How Many Cars Would VRE Extension to Gainesville-Haymarket Remove From I-66? You Do the Math

calcVRE responded to the blog post  VRE Extension to Haymarket Proposes to Remove 100 Cars/Day from I-66… At Cost of $468 Million.

They said:
The statement that the extension alternative ‘only removes 100 more cars’ compared to the enhanced Broad Run alternative is not correct and is not based on the information presented by VRE. There was discussion during the public meeting of projected ridership and related savings in automobile vehicle miles traveled, or VMT. The 2025 ridership estimates presented for the Manassas Line show a difference of 600 riders for a Broad Run terminus (13,200) versus a Haymarket terminus (13,800). The Haymarket extension alternative would save corridor commuters 88,600 daily VMT, while the Broad Run alternative would save 31,300 VMT.

True, VRE did not provide the 100 cars/day number at the public meetings – but that 100 cars/day number is based on the information presented by VRE.

To help you do the math on your own without waiting for VRE to unveil this key statistic:
– 600 riders equals 300 cars in the morning and 300 cars in the evening, if everyone drives alone.
– 600 riders equals 100 cars in the morning and 100 cars in the evening, if each is carrying three people to avoid the toll after I-66 is “improved” with new toll lanes.

VRE’s numbers about Vehicle Miles Traveled (VMT) are not the same as the number of cars/day. Do not confuse the VMT numbers with the number of cars removed from I-66.

The VMT numbers do provide some insight.  One car going from Gainesville to DC travels about 34 miles inbound and 34 miles coming home, or 68 VMT per day. The difference between retaining the existing Broad Run station vs. building three stations to Haymarket would be 55,300VMT/day, counting both inbound-in-the-morning and outbound-in-the-afternoon travel.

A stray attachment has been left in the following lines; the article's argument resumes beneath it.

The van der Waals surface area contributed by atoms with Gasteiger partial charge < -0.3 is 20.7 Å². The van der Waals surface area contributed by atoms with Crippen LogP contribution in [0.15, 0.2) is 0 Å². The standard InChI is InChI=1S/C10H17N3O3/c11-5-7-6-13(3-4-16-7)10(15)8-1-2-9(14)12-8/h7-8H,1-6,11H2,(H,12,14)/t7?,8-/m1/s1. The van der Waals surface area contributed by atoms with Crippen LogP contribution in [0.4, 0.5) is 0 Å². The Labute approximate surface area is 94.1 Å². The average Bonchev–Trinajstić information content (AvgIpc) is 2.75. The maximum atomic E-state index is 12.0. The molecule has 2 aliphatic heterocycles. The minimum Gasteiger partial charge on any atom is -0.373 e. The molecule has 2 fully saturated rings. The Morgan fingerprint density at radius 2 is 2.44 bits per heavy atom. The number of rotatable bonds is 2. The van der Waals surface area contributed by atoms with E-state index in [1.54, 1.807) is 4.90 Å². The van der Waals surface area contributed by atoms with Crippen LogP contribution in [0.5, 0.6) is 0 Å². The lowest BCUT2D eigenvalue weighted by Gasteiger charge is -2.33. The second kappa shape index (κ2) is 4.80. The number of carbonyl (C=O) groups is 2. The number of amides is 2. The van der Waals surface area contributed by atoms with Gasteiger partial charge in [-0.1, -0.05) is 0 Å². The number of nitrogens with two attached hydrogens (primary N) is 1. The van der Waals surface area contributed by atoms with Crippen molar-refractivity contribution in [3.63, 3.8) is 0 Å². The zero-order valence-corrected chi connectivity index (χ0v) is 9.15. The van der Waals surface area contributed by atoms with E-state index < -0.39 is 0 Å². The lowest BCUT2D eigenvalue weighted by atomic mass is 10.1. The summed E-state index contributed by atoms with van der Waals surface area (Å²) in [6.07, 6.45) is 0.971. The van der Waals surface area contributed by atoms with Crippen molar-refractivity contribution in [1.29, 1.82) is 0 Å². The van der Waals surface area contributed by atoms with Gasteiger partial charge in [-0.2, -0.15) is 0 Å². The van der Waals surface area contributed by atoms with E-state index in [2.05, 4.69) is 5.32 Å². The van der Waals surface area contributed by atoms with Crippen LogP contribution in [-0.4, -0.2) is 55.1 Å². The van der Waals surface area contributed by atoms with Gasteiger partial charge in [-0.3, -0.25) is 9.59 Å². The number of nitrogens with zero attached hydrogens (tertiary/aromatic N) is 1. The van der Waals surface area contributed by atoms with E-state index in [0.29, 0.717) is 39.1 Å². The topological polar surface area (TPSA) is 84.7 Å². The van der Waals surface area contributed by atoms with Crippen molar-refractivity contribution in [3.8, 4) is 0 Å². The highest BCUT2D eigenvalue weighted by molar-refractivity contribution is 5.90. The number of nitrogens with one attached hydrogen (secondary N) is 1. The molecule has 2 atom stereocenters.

At 68 VMT per vehicle per day, assuming everyone drove solo and paid the tolls required to travel on I-66 inside the Beltway, that equals 55,300VMT/68VMT per day.  That would be 813 cars/day.

If drivers chose to avoid tolls and carried two passengers, the the HOV3 number would be 813/3 or 271 cars/day.

VRE is an effective way to move commuters from the periphery into the urban core.  According to VRE’s presentation at the April 27 community meeting, each train carries 1,000 passengers and each lane of I-66 carries 2,000 vehicles/hour.   (Each car carries about 100 passengers, so VRE’s numbers assume 10-car trains.)

If the four VRE trains leaving Broad Run between 6:15am and 7:48am were completely full, They would reduce congestion on I-66 during that 90-minute period by 4,000 passengers.  That would be equivalent to 1,333 cars if each carried 3 people, or 4,000 cars if everyone was driving solo, or about 75 OmniRide buses.

The overall VRE system itself is an effective way to transport commuters.  It is the proposed  extension to Gainesville-Haymarket that fails the cost-effectiveness test.  At $468 million to remove 100, 271, or even 813 cars/day… surely there is a better way to spend the taxes raised by the 2013 General Assembly to reduce traffic congestion.

 

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